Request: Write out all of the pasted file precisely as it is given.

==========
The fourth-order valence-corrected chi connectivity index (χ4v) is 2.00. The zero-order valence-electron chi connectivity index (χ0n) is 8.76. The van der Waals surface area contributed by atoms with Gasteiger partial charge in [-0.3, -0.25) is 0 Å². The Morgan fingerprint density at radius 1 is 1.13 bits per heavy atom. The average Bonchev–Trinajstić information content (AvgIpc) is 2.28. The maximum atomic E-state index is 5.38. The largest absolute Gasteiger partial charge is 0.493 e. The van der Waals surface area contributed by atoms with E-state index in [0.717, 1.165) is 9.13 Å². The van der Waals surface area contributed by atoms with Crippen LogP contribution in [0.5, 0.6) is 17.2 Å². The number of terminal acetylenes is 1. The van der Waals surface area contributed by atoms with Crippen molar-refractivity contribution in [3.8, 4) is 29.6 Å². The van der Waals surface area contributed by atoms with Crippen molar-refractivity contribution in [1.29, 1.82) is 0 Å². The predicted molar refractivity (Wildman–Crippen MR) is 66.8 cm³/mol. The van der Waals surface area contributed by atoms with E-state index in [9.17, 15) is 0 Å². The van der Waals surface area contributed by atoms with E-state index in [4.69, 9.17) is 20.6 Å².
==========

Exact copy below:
The fourth-order valence-corrected chi connectivity index (χ4v) is 2.00. The zero-order valence-electron chi connectivity index (χ0n) is 8.76. The van der Waals surface area contributed by atoms with Gasteiger partial charge in [-0.3, -0.25) is 0 Å². The Morgan fingerprint density at radius 1 is 1.13 bits per heavy atom. The average Bonchev–Trinajstić information content (AvgIpc) is 2.28. The maximum atomic E-state index is 5.38. The largest absolute Gasteiger partial charge is 0.493 e. The van der Waals surface area contributed by atoms with E-state index in [0.717, 1.165) is 9.13 Å². The van der Waals surface area contributed by atoms with Crippen LogP contribution in [0.5, 0.6) is 17.2 Å². The number of terminal acetylenes is 1. The van der Waals surface area contributed by atoms with Crippen molar-refractivity contribution in [3.8, 4) is 29.6 Å². The van der Waals surface area contributed by atoms with Crippen molar-refractivity contribution in [1.29, 1.82) is 0 Å². The predicted molar refractivity (Wildman–Crippen MR) is 66.8 cm³/mol. The van der Waals surface area contributed by atoms with E-state index in [9.17, 15) is 0 Å². The van der Waals surface area contributed by atoms with E-state index in [4.69, 9.17) is 20.6 Å².